Threads and Concurrent Programming

Threads may be seen as methods that execute at "the same time" as other methods. Normally, we think sequentially when writing a computer program. From this perspective, only one thing executes at a time. However, with today's multi-core processors, it is possible to literally have several things going on at the very same time while sharing the same memory. There are lots of ways that this is done in the real world, and this chapter goes over them in a way that you can apply to your own projects.

14.6 CASE STUDY: Cooperating Threads

The Bakery Class

Finally, Bakery is the simplest class to design. It contains the main() method, which gets the whole simulation started. As we said, its role will be to create one Clerk thread and several Customer threads, and get them all started (Fig. 14.24). Notice that the Customers and the Clerk are each passed a reference to the shared TakeANumber gadget.

Problem: Nonexistent Customers

Now that we have designed and implemented the classes, let’s run several experiments to test that everything works as intended. Except for the synchronized nextNumber() method, we’ve made little attempt to make sure that the Customer and Clerk threads will work together cooperatively, without violating the real-world constraints that should be satisfied by the simulation. If we run the simulation as it is presently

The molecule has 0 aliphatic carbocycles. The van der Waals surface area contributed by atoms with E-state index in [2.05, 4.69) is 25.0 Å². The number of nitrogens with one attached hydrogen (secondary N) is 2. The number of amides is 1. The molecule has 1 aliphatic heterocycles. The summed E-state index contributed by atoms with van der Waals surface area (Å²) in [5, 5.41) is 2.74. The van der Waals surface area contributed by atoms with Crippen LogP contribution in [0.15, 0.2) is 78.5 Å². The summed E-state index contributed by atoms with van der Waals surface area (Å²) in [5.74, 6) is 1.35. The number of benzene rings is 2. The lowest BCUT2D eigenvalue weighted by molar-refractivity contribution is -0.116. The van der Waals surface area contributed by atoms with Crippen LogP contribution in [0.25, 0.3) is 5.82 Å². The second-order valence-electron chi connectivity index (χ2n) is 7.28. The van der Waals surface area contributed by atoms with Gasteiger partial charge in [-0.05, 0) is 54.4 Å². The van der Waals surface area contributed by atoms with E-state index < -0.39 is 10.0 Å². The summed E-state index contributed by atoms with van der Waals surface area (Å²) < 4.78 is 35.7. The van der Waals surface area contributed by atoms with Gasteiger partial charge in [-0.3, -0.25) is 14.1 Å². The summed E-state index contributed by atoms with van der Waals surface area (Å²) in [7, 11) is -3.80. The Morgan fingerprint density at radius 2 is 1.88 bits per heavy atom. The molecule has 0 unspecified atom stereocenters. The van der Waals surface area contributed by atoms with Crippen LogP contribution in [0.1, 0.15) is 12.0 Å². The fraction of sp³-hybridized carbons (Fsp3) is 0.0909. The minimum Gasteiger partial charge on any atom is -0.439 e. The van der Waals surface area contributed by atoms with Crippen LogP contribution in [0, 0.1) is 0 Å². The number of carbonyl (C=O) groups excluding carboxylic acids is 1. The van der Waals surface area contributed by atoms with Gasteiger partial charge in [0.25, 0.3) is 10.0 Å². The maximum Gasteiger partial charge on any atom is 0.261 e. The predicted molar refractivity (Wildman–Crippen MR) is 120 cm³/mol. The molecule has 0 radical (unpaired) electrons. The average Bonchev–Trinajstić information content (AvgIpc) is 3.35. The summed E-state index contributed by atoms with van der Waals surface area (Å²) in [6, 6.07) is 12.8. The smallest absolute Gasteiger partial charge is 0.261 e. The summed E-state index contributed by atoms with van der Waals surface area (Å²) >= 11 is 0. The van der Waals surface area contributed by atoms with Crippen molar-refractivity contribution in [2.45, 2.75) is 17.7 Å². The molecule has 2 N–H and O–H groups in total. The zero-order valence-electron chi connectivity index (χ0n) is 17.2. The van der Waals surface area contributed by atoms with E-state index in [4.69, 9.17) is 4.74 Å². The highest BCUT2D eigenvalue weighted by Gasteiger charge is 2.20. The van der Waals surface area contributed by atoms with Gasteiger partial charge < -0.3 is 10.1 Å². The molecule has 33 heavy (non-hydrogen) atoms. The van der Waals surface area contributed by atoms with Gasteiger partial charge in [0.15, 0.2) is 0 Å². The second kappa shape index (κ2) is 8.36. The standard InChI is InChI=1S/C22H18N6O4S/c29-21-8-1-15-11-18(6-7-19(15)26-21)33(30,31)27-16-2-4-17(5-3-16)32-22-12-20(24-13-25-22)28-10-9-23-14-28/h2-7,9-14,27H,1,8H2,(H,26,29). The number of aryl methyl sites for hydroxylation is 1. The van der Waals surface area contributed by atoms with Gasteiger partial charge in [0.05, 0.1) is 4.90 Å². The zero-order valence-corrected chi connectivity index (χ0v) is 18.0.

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coded, it will generate five customers and the clerk will serve all of them. But we get something like the following output:

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Our current solution violates an important real-world constraint: You can’t serve customers before they enter the line! How can we ensure that the clerk doesn’t serve a customer unless there’s actually a customer waiting?

The wrong way to address this issue would be to increase the amount of sleeping that the Clerk does between serving customers. Indeed, this would allow more customer threads to run, so it might appear to have the desired effect, but it doesn’t truly address the main problem: A clerk cannot serve a customer if no customer is waiting.

The correct way to solve this problem is to have the clerk check that there are customers waiting before taking the next customer. One way to model this would be to add a customerWaiting() method to our TakeANumber object. This method would return true whenever next is greater than serving. That will correspond to the real-world situation The in which the clerk can see customers waiting in line. We can make the following modification to

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And we add the following method to TakeANumber (Fig. 14.25): Annotation 2020-03-25 163953

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In other words, the Clerk won’t serve a customer unless there are customers waiting—that is, unless next is greater than serving. Given these changes, we get the following type of output when we run the simulation:

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This example illustrates that when application design involves cooperating threads, the algorithm used must ensure the proper cooperation and coordination among the threads.

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